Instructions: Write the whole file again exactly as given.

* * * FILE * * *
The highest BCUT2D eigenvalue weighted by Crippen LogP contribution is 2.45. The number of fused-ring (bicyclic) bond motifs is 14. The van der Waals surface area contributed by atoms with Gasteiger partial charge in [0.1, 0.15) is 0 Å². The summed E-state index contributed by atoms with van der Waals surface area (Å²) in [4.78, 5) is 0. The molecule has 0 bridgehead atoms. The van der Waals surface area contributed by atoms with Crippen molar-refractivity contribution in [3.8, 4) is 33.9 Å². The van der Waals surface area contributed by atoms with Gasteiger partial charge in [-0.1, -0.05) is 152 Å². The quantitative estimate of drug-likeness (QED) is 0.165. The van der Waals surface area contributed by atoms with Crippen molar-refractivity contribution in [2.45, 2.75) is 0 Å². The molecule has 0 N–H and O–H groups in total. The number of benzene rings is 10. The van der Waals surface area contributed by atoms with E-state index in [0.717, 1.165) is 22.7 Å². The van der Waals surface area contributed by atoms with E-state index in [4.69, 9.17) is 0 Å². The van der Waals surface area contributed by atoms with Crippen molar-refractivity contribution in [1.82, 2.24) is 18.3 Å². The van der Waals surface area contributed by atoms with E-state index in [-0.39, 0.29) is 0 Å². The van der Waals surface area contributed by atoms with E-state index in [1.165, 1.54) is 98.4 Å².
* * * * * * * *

The highest BCUT2D eigenvalue weighted by Crippen LogP contribution is 2.45. The number of fused-ring (bicyclic) bond motifs is 14. The van der Waals surface area contributed by atoms with Gasteiger partial charge in [0.1, 0.15) is 0 Å². The summed E-state index contributed by atoms with van der Waals surface area (Å²) in [4.78, 5) is 0. The molecule has 0 bridgehead atoms. The van der Waals surface area contributed by atoms with Crippen molar-refractivity contribution in [3.8, 4) is 33.9 Å². The van der Waals surface area contributed by atoms with Gasteiger partial charge in [-0.1, -0.05) is 152 Å². The quantitative estimate of drug-likeness (QED) is 0.165. The van der Waals surface area contributed by atoms with Crippen molar-refractivity contribution in [2.45, 2.75) is 0 Å². The molecule has 0 N–H and O–H groups in total. The number of benzene rings is 10. The van der Waals surface area contributed by atoms with E-state index in [0.717, 1.165) is 22.7 Å². The van der Waals surface area contributed by atoms with E-state index in [4.69, 9.17) is 0 Å². The van der Waals surface area contributed by atoms with Crippen molar-refractivity contribution in [1.82, 2.24) is 18.3 Å². The van der Waals surface area contributed by atoms with E-state index in [-0.39, 0.29) is 0 Å². The van der Waals surface area contributed by atoms with E-state index in [1.165, 1.54) is 98.4 Å².